Thus, Iraq has become a patchwork of tribes led all too often by those with a nose for power.
In 4Q/8L terms what we have is a form of government (Lower Right) that matches the mindset of the people (Lower Left) with the thinking of the individuals who become leaders (Upper Left) just far enough ahead in complexity to manipulate that government.
The story of the Sons of Iraq illustrates these points rather well.
In the 2-3 years following the invasion Sunni tribesmen allied themselves with al-Qaeda in a bid both to drive out the invaders from their land – territory is very important to the PURPLE vMEME – and to prevent the Shi’ite majority from gaining the upper hand in the government of the country.
What has come to be known as Sahwa – the ‘Awakening’ – began in Anbar in late Summer 2006 when the tribal sheikh Abdul-Sattar Abu Risha broke his ties with al-Qaeda and approached the American military with the offer to turn his guns away from the Americans and onto al-Qaeda. (Some accounts have the first breaks with al-Qaeda occurring in late 2005.)
Risha’s motivation was not to embrace the Western model of democracy but to drive out al-Qaeda whose extreme religious zealotry and brutality in the pursuit of their war was increasingly alienating and disgusting their more moderate Sunni allies.
There were also disputes over who controlled what trade and territory – remember how important the land is to the PURPLE mindset!. But perhaps even more unsettling for Risha and other Sunni leaders was the flagrant disregard of al-Qaeda for their traditions. According to David Kilcullen, a counter-terrorism expert and sometime advisor to General Petraeus, a key al-Qaeda strategy for embedding themselves into local communities in Somalia, Afghanistan and Pakistan was to marry senior operatives to local brides. Among Iraq’s Sunnis it was simply not their tradition to marry their women “to strangers, let alone foreigners”.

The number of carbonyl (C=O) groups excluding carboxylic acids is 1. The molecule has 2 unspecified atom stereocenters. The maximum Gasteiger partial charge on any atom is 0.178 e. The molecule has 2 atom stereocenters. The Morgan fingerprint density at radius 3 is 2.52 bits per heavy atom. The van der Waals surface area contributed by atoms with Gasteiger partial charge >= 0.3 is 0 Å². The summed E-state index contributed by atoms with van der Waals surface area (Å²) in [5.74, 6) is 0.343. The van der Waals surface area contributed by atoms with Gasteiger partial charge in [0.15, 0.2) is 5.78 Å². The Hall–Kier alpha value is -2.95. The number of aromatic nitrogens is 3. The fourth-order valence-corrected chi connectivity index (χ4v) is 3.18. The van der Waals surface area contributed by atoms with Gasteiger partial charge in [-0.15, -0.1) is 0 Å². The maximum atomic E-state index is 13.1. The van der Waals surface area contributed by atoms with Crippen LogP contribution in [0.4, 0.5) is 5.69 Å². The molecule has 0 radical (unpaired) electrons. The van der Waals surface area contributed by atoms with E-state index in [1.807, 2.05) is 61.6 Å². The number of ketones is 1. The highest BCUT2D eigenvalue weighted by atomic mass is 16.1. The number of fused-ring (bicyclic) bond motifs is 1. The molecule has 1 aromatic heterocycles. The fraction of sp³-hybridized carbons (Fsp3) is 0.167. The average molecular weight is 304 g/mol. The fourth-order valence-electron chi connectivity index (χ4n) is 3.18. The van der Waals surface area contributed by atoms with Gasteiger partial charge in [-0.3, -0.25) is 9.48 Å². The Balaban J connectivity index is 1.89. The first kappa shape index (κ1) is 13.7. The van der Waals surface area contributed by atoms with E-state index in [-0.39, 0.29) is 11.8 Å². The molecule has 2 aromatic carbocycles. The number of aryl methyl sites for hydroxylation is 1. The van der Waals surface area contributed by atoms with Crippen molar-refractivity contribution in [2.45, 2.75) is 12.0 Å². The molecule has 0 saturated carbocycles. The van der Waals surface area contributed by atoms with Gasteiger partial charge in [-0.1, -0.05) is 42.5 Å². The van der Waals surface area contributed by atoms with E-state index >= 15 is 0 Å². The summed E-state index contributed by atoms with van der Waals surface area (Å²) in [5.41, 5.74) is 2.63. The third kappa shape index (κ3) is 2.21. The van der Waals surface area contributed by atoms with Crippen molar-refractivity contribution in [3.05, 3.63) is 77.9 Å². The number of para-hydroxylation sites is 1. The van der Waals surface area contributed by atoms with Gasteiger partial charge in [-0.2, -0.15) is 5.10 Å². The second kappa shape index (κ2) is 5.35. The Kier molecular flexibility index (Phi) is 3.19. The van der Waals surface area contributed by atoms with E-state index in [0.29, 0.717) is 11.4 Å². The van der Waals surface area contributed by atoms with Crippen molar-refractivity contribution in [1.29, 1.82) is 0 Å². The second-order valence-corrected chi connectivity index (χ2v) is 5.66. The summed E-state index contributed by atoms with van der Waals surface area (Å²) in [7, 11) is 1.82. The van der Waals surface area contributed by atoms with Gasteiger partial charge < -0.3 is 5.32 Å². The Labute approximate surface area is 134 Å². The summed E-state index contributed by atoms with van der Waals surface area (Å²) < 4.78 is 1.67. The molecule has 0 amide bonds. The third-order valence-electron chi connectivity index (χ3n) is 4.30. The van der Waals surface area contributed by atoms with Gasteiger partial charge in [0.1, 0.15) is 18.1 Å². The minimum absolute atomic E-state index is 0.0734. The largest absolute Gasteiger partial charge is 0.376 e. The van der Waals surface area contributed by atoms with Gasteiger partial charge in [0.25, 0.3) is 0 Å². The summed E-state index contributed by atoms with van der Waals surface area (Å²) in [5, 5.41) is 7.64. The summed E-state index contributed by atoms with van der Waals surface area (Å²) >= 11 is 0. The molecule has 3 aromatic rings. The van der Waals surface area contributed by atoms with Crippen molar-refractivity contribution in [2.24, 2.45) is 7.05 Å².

Although Risha was assassinated by al-Qaeda in September 2007, Sahwa continued to spread throughout Sunni areas, facilitated by the American military. According to Washington Post staff writer Greg Bruno: “In nearly every case, local security forces were created from the ground up, with sheikhs, tribal leaders, and other power brokers entering into security contracts with coalition forces.”